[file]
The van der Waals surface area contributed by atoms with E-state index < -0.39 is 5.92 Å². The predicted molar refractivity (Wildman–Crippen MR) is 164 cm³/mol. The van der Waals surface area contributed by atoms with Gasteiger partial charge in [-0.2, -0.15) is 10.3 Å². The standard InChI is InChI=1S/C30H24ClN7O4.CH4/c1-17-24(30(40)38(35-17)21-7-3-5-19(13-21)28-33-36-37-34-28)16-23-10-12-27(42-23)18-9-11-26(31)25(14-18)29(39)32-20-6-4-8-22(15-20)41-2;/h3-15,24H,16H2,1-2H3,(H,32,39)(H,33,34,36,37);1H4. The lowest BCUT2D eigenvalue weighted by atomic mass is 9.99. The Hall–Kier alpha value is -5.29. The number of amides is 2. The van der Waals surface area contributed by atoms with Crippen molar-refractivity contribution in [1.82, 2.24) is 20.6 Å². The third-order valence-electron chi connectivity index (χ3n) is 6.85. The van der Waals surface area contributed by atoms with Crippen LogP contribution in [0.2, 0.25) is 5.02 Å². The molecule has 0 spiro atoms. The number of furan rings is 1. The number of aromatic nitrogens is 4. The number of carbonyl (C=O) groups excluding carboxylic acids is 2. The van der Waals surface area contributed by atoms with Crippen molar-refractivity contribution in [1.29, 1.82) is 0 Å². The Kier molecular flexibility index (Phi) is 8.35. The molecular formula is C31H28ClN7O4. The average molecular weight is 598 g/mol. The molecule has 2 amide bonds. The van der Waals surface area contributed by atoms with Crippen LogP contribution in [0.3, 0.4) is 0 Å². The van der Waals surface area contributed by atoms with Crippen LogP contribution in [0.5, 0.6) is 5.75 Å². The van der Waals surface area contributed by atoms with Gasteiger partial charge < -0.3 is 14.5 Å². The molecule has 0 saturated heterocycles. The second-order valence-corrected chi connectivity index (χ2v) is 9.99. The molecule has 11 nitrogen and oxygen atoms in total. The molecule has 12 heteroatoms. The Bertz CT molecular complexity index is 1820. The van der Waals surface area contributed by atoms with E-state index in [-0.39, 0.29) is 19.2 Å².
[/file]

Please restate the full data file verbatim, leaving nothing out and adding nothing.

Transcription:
The van der Waals surface area contributed by atoms with E-state index < -0.39 is 5.92 Å². The predicted molar refractivity (Wildman–Crippen MR) is 164 cm³/mol. The van der Waals surface area contributed by atoms with Gasteiger partial charge in [-0.2, -0.15) is 10.3 Å². The standard InChI is InChI=1S/C30H24ClN7O4.CH4/c1-17-24(30(40)38(35-17)21-7-3-5-19(13-21)28-33-36-37-34-28)16-23-10-12-27(42-23)18-9-11-26(31)25(14-18)29(39)32-20-6-4-8-22(15-20)41-2;/h3-15,24H,16H2,1-2H3,(H,32,39)(H,33,34,36,37);1H4. The lowest BCUT2D eigenvalue weighted by atomic mass is 9.99. The Hall–Kier alpha value is -5.29. The number of amides is 2. The van der Waals surface area contributed by atoms with Crippen molar-refractivity contribution in [1.82, 2.24) is 20.6 Å². The third-order valence-electron chi connectivity index (χ3n) is 6.85. The van der Waals surface area contributed by atoms with Crippen LogP contribution in [0.2, 0.25) is 5.02 Å². The molecule has 0 spiro atoms. The number of furan rings is 1. The number of aromatic nitrogens is 4. The number of carbonyl (C=O) groups excluding carboxylic acids is 2. The van der Waals surface area contributed by atoms with Crippen molar-refractivity contribution in [1.29, 1.82) is 0 Å². The Kier molecular flexibility index (Phi) is 8.35. The molecular formula is C31H28ClN7O4. The average molecular weight is 598 g/mol. The molecule has 2 amide bonds. The van der Waals surface area contributed by atoms with Crippen LogP contribution in [0.3, 0.4) is 0 Å². The van der Waals surface area contributed by atoms with Crippen LogP contribution in [0.5, 0.6) is 5.75 Å². The van der Waals surface area contributed by atoms with Gasteiger partial charge < -0.3 is 14.5 Å². The molecule has 0 saturated heterocycles. The second-order valence-corrected chi connectivity index (χ2v) is 9.99. The molecule has 11 nitrogen and oxygen atoms in total. The molecule has 12 heteroatoms. The Bertz CT molecular complexity index is 1820. The van der Waals surface area contributed by atoms with E-state index in [-0.39, 0.29) is 19.2 Å².